Welcome

Welcome to my Law blog specifically intended as an aid to law students. I will post comments and white papers, from time to time, and I am happy to carry on conversations with students who are in need of help in law school.


I am most conservative and appropriate in my approach so if you comment and/or have questions to ask, please do so with an equal degree of appropriateness.



I am a Professor of Law at Concord Law School, an Internet Law School located in Los Angeles, though I live, teach and otherwise work out of Lakewood, Colorado, resting up against the foothills just west of Denver.

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I have no set schedule of posting, but I hope you will check in from time to time.

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Thursday, January 7, 2010

9 - Law School Essay Exams – Multiple Parties

LAW SCHOOL ESSAY EXAMS – MULTIPLE PARTIES


Here are some helpful hints for essays when you have a fact situation with multiple parties -- that is more than one P and/or more than one D.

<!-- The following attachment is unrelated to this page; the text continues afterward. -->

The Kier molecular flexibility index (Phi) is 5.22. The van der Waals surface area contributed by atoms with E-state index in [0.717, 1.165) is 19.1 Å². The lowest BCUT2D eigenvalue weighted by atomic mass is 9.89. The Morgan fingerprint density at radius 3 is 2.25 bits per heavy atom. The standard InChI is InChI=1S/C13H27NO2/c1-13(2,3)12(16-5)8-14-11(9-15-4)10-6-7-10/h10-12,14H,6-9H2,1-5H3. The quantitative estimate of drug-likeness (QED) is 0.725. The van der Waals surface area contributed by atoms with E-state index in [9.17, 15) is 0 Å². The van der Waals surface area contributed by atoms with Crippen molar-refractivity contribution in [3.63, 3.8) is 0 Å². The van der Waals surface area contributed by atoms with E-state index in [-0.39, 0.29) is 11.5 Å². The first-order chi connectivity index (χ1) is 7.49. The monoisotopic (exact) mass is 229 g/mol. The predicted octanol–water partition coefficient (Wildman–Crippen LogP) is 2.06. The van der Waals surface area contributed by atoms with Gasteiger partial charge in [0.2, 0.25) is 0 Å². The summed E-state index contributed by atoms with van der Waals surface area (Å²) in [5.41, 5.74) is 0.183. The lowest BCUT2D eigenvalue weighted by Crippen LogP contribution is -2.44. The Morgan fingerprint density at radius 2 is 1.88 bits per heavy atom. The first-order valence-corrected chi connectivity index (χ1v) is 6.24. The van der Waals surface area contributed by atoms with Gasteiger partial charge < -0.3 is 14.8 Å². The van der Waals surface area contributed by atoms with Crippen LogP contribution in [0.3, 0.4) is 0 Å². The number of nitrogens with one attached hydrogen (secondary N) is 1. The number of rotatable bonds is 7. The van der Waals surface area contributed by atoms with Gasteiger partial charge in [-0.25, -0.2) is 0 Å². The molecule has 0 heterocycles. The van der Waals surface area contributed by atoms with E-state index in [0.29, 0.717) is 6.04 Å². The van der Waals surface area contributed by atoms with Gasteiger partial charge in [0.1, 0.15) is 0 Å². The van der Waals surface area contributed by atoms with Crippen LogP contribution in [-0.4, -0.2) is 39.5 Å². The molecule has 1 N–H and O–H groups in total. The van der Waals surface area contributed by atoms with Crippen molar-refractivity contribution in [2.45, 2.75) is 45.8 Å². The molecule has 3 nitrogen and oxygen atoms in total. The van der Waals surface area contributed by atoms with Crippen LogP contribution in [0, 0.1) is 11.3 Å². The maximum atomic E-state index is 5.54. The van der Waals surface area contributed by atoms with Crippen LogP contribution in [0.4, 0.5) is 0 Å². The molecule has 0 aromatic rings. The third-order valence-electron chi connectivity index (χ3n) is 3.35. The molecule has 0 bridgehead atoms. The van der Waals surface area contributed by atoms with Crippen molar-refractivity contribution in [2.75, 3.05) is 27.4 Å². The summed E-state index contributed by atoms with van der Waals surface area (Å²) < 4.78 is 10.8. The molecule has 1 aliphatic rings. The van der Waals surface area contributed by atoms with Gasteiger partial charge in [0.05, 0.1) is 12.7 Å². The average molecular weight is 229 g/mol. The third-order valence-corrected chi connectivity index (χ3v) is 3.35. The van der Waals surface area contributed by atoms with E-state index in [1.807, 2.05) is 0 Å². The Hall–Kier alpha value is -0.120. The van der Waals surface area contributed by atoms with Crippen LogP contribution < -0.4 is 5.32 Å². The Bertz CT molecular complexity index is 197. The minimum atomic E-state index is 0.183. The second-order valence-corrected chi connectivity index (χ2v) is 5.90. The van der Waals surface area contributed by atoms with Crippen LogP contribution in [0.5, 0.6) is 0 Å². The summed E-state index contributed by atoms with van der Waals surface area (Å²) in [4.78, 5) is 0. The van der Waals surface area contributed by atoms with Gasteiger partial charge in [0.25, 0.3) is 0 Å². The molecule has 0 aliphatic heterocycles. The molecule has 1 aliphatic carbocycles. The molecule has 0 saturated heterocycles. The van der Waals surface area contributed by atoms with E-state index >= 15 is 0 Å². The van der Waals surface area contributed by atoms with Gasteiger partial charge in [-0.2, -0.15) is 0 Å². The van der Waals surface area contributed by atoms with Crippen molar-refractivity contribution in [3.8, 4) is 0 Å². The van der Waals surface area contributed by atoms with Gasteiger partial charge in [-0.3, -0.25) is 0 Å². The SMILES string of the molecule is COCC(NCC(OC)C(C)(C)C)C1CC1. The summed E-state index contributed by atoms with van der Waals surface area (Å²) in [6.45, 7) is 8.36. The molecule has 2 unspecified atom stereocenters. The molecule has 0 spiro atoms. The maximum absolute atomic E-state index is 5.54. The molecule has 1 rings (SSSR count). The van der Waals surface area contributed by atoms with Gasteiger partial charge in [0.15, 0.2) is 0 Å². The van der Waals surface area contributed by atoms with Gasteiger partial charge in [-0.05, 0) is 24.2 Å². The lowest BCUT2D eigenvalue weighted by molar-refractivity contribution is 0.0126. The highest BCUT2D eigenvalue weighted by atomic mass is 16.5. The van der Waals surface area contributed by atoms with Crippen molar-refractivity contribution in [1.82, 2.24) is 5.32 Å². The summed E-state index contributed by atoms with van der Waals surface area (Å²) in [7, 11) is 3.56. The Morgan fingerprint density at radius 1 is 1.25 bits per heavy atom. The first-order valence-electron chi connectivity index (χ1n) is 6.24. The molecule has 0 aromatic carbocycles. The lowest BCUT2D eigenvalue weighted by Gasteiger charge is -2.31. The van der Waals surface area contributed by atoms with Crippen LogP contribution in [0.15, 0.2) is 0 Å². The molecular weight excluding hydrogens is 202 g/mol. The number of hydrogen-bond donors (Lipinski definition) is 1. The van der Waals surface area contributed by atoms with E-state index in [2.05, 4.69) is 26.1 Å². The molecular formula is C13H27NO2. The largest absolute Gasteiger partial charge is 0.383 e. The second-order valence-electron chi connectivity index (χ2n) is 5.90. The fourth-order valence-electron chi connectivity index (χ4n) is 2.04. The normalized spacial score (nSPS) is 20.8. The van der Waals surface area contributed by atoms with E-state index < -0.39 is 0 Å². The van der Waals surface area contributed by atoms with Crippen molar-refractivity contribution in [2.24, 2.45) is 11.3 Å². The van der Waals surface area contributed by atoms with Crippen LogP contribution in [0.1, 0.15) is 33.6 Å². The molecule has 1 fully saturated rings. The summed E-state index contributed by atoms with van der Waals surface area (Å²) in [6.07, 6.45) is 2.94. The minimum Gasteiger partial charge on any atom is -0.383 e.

Unless the call of the question tells you to handle it differently:

In a contracts exam where you have P#1 (Plaintiff #1), P#2 vs. D#1(Defendant #1), D#2, it is best to handle it as follows:

     1. All claims regarding P#1 v. D#1
     2. All claims regarding P#1 v. D#2

     3. All claims regarding P#2 v. D#1
     4. All claims regarding P#2 v. D#2

In a torts exam where you have P#1 (Plaintiff #1), P#2 vs. D#1(Defendant #1), D#2, it is best to handle it as follows:

     1. P#1 v. D#1 for negligence
     2. P#1 v. D#2 for false imprisonment
     3. P#1 v. D#2 for negligence

     4. P#2 v. D#1 for negligence
     5. P#2 v. D#2 for false imprisonment
     6. P#2 v. D#2 for negligence

In a criminal law essay where there is more than one D, it is best to handle it as follows:

     1.  All Crimes regarding State v. D#1
     2.  All Crimes regarding State v. D#2

For example:

     1. State v. D#1 for murder
     2. State v. D#1 for robbery

     3. State v. D#2 for murder
     4. State v. D#2 for larceny

Don’t obsess over this. The point is to separate out each cause of action or claim and don't mix them together, like P#1 vs. D#1 and D#2 for negligence. Deal with each party and each claim/cause of action separately.

I hope this is helpful.

Professor Doug Holden
© 2009 Douglas S. Holden. All Rights Reserved.


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